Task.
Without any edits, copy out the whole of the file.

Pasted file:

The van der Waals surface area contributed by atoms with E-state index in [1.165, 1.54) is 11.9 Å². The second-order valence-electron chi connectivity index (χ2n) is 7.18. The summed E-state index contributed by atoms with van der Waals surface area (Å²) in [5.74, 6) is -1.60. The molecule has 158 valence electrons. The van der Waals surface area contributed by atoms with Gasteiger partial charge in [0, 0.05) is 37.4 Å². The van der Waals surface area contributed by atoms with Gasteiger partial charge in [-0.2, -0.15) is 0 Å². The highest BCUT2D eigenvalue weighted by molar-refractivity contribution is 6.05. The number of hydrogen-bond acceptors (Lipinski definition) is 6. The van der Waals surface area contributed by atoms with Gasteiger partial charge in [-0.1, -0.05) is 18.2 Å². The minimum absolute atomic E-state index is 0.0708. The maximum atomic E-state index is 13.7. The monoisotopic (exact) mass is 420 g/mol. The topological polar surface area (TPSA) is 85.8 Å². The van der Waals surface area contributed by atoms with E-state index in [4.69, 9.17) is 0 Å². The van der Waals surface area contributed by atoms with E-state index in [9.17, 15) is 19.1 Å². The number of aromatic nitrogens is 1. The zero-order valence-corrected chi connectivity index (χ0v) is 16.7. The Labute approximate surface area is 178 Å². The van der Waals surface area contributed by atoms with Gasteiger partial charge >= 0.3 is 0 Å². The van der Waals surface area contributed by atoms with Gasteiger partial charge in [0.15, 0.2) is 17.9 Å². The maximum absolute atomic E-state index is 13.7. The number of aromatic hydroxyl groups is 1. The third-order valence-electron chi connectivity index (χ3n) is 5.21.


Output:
The van der Waals surface area contributed by atoms with E-state index in [1.165, 1.54) is 11.9 Å². The second-order valence-electron chi connectivity index (χ2n) is 7.18. The summed E-state index contributed by atoms with van der Waals surface area (Å²) in [5.74, 6) is -1.60. The molecule has 158 valence electrons. The van der Waals surface area contributed by atoms with Gasteiger partial charge in [0, 0.05) is 37.4 Å². The van der Waals surface area contributed by atoms with Gasteiger partial charge in [-0.2, -0.15) is 0 Å². The highest BCUT2D eigenvalue weighted by molar-refractivity contribution is 6.05. The number of hydrogen-bond acceptors (Lipinski definition) is 6. The van der Waals surface area contributed by atoms with Gasteiger partial charge in [-0.1, -0.05) is 18.2 Å². The minimum absolute atomic E-state index is 0.0708. The maximum atomic E-state index is 13.7. The monoisotopic (exact) mass is 420 g/mol. The topological polar surface area (TPSA) is 85.8 Å². The van der Waals surface area contributed by atoms with E-state index in [4.69, 9.17) is 0 Å². The van der Waals surface area contributed by atoms with E-state index in [9.17, 15) is 19.1 Å². The number of aromatic nitrogens is 1. The zero-order valence-corrected chi connectivity index (χ0v) is 16.7. The Labute approximate surface area is 178 Å². The van der Waals surface area contributed by atoms with Gasteiger partial charge >= 0.3 is 0 Å². The van der Waals surface area contributed by atoms with Gasteiger partial charge in [0.15, 0.2) is 17.9 Å². The maximum absolute atomic E-state index is 13.7. The number of aromatic hydroxyl groups is 1. The third-order valence-electron chi connectivity index (χ3n) is 5.21.